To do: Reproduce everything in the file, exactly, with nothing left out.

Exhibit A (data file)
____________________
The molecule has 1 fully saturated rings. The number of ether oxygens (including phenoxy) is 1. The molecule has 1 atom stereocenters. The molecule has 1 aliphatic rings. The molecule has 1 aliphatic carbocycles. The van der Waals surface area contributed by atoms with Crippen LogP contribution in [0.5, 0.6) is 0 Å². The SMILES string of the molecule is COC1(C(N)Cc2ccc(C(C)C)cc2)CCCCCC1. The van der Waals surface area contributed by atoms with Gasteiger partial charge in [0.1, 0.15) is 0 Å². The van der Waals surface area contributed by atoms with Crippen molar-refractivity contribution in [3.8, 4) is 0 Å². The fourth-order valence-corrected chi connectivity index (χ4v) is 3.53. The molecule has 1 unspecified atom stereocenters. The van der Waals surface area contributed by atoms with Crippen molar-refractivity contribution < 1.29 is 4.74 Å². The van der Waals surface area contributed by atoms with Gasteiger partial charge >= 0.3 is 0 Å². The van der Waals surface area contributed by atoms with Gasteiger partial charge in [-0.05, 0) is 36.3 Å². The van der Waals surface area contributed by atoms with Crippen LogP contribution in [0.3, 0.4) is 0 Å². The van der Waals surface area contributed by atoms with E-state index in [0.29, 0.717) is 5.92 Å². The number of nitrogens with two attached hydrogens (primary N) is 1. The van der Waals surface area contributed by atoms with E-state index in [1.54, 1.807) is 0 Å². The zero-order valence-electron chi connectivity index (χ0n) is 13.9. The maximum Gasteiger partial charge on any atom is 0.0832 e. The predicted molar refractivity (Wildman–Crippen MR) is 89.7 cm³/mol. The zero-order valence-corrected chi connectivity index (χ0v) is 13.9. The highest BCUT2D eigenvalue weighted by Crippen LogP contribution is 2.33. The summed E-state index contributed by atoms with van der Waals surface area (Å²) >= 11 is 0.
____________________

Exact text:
The molecule has 1 fully saturated rings. The number of ether oxygens (including phenoxy) is 1. The molecule has 1 atom stereocenters. The molecule has 1 aliphatic rings. The molecule has 1 aliphatic carbocycles. The van der Waals surface area contributed by atoms with Crippen LogP contribution in [0.5, 0.6) is 0 Å². The SMILES string of the molecule is COC1(C(N)Cc2ccc(C(C)C)cc2)CCCCCC1. The van der Waals surface area contributed by atoms with Gasteiger partial charge in [0.1, 0.15) is 0 Å². The van der Waals surface area contributed by atoms with Crippen molar-refractivity contribution in [3.8, 4) is 0 Å². The fourth-order valence-corrected chi connectivity index (χ4v) is 3.53. The molecule has 1 unspecified atom stereocenters. The van der Waals surface area contributed by atoms with Crippen molar-refractivity contribution < 1.29 is 4.74 Å². The van der Waals surface area contributed by atoms with Gasteiger partial charge >= 0.3 is 0 Å². The van der Waals surface area contributed by atoms with Gasteiger partial charge in [-0.05, 0) is 36.3 Å². The van der Waals surface area contributed by atoms with Crippen LogP contribution in [0.3, 0.4) is 0 Å². The van der Waals surface area contributed by atoms with E-state index in [0.29, 0.717) is 5.92 Å². The number of nitrogens with two attached hydrogens (primary N) is 1. The van der Waals surface area contributed by atoms with E-state index in [1.54, 1.807) is 0 Å². The zero-order valence-electron chi connectivity index (χ0n) is 13.9. The maximum Gasteiger partial charge on any atom is 0.0832 e. The predicted molar refractivity (Wildman–Crippen MR) is 89.7 cm³/mol. The zero-order valence-corrected chi connectivity index (χ0v) is 13.9. The highest BCUT2D eigenvalue weighted by Crippen LogP contribution is 2.33. The summed E-state index contributed by atoms with van der Waals surface area (Å²) >= 11 is 0.